What if anything you may well ask does this have to do with photography. Well not much if I’m being honest but it did make me think about how I had retained the bread making skills from 3 or 4 years ago. Not only that but some of the things that had been a struggle now seem relatively straight forward. As I re-engage with photography I’m hoping that I will at least have retained a foundational set of skills. It will be interesting to see how the passage of time has changed my thinking and perspective as I get behind the camera more frequently.

Stuck at Home

While I’m thinking about the subject of photographing close to home I thought I would share a couple of book recommendations.

I’ve talked about photography close to home before – remarkably in 2011, where does the time go. Then I was talking about a recently published eBook by Stuart Sipahgil ‘Close to Home’. Sadly it’s no longer produced by Craft & Vision but you can find it here at least for a little while. Well worth a look.

The other book that I was looking at, and the one that I think of when I think of photography at home, is ‘Home Photography’ by Andrew Sanderson. Andrew is a UK based photographer who found himself tethered to home as he and his wife navigated raising their young family. Picking up on the Home Photography theme again during lockdown in the UK Andrew Stuck at Home Photography. There are lots of ideas in the book (and blog) for how to shoot in and around your home that I will be digging into more deeply in the coming months. I’ll share the results here and also on Instagram. Send me a link to what you’ve been doing while Stuck at Home.

Working at Home

Happy New Year!

What a strange year 2020 turned out to be. Turning the page it looks like 2021 will also be fraught with challenges – the hope for an orderly transition of leadership in the US was thrown into chaos with the events of yesterday. We can only hope that this is a low point from which the country will move forward from.

More virulent strains of the SARS-CoV2 virus appear to spreading throughout the world after first making an appearance in the UK. I have had a ring side seat to how we are responding to this threat and have been fortunate enough to work on therapeutic interventions one of which is now in clinical trials. From my vantage point it looks like we are a long way from being out of the woods, with more lockdowns to navigate.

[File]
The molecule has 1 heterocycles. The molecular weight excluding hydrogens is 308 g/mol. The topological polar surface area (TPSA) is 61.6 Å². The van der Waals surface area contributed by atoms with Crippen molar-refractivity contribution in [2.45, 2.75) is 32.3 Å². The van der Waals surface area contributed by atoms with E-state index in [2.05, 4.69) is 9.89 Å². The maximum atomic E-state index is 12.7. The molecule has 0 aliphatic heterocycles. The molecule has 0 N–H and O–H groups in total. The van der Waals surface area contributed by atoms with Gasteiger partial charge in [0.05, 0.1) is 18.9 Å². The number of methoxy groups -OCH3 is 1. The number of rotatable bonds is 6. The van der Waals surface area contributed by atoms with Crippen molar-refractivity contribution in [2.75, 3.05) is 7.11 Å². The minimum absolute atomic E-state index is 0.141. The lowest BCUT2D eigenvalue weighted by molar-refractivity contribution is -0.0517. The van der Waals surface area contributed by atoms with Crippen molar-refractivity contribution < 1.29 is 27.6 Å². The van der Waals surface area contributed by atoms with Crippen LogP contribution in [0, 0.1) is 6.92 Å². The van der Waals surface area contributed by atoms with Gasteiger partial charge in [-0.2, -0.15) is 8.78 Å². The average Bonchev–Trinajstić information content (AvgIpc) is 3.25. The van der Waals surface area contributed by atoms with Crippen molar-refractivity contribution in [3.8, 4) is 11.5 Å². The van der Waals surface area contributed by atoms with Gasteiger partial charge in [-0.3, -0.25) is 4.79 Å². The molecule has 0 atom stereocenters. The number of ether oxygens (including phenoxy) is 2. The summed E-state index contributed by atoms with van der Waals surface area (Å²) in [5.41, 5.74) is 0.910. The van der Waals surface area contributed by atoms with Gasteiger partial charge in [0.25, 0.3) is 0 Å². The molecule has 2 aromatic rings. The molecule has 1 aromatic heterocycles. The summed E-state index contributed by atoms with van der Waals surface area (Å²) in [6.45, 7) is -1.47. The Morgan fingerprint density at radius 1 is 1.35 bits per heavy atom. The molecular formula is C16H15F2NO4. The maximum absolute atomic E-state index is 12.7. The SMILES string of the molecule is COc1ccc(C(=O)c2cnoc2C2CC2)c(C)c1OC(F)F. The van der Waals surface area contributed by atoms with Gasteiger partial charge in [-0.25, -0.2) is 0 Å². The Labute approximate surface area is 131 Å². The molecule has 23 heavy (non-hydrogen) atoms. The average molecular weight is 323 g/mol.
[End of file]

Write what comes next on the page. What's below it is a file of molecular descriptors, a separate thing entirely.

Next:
All that leads me to think that I’m going to be working at home for the foreseeable future. I put my fancy cameras down a couple of years ago now and have used my iPhone exclusively since. The camera in the current iPhone is a sophisticated tool much more so than the camera that was in the phone when the ‘The Best Camera is the one that’s with you’ movement got going. At the time I was always impressed with what people were able to achieve with just their phones, now that’s much less of a novelty. With an expectation that the iPhone is as good a camera as many DSLRs. Perhaps I’m stretching that a bit but I’m sure if you’ve seen the evolution of the iPhone camera you know what I mean.

Perhaps because of the lockdowns and social distancing expectations or maybe it was just the right time, my desire to re-engage with photography in a deeper way has been growing over the last couple of months. I will probably post more here although it looks very much like the world has moved away from Blogs to Vlogs with everyone and the dog now running a YouTube channel. Not for me. Not yet at least.

More to come…

The End of Summer

For me just as the beginning of summer is when we get the boat in the water, the end of summer is when we pull the boat out of the water. This weekend marked the beginning of that process as we made the trek from our mooring to the marina in Norwalk where will be hauled.

This year we were accompanied by Jay our buddy from TowBoatUS who gave us a tow to the dock. If you have a boat a BoatUS membership with on water towing is an amazing insurance policy. I highly recommend it!

Overcoming Inertia

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It’s starting to feel as though Winter is finally receeding in my neck of the woods.  I still have snow in the garden but it’s less and less every day.   How about you?

I feel as though I ought to have been out to photograph while we had all the snow and certainly now that the weather is getting better I should be getting out but I’m not.  It’s all too easy to stay in bed for an extra hour or to have dinner with the family rather than making the extra effort to get out with the camera.  Getting back into the routine of taking time one morning a week to get out with the camera when I’m at home is taking some doing.  I’m trying though.

I’ve had my eye on this little stream for a while now with the idea that I would photograph it when there was more water in it.  With the recent snow melt the water flow has gone from a trickle to a torrent in a very short space of time.  Increasingly I felt that if I didn’t photograph it now I would have a long wait and so I got out with the camera at the end of last week and had a fun hour or two poking around.  

Originally I had thought that I would like the reds in the weeds at the top of the image but when I got the image into lightroom didn’t really love it (the color version is below) and so made the switch to black and white.  This is still a work in progress, the first stopping point before I reevaluate and decide where to take it next.  

As always, thoughts and comments more than welcome.